Anthropocene: Scientists votes for new geological epochDate: 31 May 2019 Tags: Geography & Environment
The 34-member panel of Anthropocene Working Group (AWG) has voted by 29-4 votes (i.e 90%) in favour of designating a new geological epoch called Anthropocene. It signifies end of present Holocene Epoch, which began 11,700 years ago.
With this, AWG now plans to submit formal proposal for new epoch by 2021 to International Commission on Stratigraphy, which oversees official geologic time chart. The final ratification of new epoch will be made by executive committee of International Union of Geological Sciences.
The focus of AGW is now to identify golden spike to signal beginning of Anthropocene Epoch. Many in AWG believe that artificial radionuclides spread across the world by atomic bomb tests from early 1950s will serve as golden spike to signal the beginning of the Anthropocene Epoch.
The term was coined in 2000 by Nobel Laureate Paul Crutzen and Eugene Stoermer. It denotes present geological time interval in which human activity has profoundly altered many conditions and processes on Earth. According to AWG, phenomena associated with Anthropocene include increase in erosion and sediment transport associated with urbanisation and agriculture, rapid environmental changes, global dispersion of many new ‘minerals’ and ‘rocks’ including concrete, fly ash and plastics, and the myriad ‘technofossils’ produced from these and other materials.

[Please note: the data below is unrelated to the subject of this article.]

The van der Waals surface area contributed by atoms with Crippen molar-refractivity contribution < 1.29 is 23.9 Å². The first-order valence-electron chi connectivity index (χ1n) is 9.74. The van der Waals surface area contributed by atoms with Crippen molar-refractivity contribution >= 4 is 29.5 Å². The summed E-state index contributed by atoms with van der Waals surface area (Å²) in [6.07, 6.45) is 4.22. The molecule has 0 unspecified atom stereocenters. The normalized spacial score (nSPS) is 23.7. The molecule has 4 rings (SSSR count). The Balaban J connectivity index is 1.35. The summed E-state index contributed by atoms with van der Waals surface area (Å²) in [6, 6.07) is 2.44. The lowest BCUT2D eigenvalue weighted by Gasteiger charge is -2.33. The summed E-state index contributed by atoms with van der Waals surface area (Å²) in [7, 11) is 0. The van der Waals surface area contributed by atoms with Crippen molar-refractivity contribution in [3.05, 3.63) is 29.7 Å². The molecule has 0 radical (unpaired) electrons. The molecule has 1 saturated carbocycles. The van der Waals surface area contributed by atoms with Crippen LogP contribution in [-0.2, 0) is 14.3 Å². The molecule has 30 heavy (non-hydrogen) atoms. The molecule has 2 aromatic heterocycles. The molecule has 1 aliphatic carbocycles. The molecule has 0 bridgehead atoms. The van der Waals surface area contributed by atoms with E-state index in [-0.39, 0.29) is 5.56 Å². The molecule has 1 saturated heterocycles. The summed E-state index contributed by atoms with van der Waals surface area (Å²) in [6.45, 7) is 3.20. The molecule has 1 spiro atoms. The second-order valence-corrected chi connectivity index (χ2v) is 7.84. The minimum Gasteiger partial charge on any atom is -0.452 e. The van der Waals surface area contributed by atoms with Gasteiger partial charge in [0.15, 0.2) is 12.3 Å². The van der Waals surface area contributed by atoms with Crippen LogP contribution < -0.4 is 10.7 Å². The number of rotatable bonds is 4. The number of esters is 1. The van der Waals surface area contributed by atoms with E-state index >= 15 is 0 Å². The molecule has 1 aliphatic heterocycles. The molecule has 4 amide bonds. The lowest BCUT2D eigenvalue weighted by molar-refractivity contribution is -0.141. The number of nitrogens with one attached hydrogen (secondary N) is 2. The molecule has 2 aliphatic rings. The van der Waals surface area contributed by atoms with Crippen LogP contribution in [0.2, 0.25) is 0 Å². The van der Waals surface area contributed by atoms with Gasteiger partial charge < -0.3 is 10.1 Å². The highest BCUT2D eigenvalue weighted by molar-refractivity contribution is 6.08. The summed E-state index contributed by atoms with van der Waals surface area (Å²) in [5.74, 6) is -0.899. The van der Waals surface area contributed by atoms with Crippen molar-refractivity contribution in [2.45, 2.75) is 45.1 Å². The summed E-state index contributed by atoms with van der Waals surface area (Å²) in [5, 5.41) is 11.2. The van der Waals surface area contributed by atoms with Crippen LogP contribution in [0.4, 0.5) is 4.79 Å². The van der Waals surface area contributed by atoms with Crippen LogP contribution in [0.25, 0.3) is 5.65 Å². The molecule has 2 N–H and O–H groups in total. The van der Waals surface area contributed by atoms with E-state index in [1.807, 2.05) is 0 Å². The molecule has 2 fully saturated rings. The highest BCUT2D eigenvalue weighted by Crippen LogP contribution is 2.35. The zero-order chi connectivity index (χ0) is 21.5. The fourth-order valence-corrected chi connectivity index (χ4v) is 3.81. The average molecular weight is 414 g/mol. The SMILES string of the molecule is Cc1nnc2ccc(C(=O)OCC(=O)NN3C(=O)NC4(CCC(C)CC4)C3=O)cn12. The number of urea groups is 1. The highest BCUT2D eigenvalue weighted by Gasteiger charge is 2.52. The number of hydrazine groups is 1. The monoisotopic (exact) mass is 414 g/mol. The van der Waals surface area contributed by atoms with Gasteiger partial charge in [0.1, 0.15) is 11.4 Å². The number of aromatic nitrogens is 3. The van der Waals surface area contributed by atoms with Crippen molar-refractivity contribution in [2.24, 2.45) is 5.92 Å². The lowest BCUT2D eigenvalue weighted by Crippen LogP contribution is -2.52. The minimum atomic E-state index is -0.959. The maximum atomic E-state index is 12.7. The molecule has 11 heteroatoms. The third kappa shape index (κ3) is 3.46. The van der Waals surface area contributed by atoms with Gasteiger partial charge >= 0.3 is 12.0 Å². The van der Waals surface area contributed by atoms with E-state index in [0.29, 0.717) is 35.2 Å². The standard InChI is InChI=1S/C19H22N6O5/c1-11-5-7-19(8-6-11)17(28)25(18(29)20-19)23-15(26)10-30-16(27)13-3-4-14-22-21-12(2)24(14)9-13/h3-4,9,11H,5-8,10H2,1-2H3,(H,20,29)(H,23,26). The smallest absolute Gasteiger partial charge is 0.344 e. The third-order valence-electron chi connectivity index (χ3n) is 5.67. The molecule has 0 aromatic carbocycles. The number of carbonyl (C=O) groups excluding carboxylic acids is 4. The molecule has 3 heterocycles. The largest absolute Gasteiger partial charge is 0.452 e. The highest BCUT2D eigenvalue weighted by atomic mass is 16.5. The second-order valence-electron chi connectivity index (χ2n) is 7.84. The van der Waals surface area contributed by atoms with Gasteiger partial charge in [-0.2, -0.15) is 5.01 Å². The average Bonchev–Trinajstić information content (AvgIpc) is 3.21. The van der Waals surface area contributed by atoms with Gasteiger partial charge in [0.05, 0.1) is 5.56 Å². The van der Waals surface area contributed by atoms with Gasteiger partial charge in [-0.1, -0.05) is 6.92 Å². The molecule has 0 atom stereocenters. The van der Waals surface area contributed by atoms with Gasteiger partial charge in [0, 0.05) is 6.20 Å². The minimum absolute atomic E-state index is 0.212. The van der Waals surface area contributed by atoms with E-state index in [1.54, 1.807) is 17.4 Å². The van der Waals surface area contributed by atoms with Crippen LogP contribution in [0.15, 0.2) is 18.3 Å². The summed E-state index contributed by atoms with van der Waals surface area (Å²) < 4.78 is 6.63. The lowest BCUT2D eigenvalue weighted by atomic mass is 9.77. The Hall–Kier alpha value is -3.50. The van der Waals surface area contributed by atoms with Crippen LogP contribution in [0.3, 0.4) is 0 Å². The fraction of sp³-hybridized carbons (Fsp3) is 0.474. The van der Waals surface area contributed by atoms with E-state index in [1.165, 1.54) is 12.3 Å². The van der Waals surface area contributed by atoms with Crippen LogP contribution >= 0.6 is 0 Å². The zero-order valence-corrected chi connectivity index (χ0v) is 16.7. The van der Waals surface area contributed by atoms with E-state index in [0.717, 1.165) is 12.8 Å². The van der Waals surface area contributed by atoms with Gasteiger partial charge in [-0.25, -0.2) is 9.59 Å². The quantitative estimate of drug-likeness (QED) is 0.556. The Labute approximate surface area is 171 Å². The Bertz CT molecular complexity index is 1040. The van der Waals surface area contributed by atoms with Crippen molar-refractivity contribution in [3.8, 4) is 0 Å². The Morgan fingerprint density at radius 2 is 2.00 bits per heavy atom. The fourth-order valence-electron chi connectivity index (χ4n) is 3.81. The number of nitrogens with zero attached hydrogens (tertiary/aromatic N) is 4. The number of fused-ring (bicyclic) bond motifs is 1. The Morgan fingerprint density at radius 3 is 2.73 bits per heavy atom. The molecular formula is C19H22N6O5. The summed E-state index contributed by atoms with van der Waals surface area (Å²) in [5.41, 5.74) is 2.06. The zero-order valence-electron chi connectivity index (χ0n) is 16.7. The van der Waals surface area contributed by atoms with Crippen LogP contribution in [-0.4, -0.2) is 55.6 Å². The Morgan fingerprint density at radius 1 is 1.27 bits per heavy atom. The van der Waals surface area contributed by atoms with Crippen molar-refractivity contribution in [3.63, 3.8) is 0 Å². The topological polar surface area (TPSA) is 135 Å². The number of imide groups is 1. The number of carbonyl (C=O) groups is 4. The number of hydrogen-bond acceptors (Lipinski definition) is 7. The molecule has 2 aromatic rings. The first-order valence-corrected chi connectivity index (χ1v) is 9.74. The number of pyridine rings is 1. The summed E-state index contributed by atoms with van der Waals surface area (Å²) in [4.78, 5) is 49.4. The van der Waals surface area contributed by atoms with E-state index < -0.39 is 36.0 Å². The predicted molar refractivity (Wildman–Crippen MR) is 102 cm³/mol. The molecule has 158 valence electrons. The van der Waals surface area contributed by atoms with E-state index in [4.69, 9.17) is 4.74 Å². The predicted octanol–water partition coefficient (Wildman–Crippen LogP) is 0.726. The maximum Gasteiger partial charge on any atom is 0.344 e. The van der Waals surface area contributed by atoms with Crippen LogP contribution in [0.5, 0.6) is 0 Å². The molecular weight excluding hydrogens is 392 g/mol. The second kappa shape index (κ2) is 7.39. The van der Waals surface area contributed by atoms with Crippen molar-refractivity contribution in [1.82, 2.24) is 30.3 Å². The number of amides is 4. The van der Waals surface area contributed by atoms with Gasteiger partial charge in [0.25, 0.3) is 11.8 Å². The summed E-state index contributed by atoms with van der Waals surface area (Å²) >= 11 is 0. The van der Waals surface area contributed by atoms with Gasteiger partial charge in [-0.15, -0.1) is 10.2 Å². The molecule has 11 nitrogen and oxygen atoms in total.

Epoch: In geochronology, epoch is subdivision of geologic timescale that is longer than age but shorter than period. The current epoch is Holocene Epoch of Quaternary Period.
Golden Spike: It is definitive geologic marker. It is technically called Global boundary Stratotype Section and Point. It must be present globally and should be part of deposits for geological record.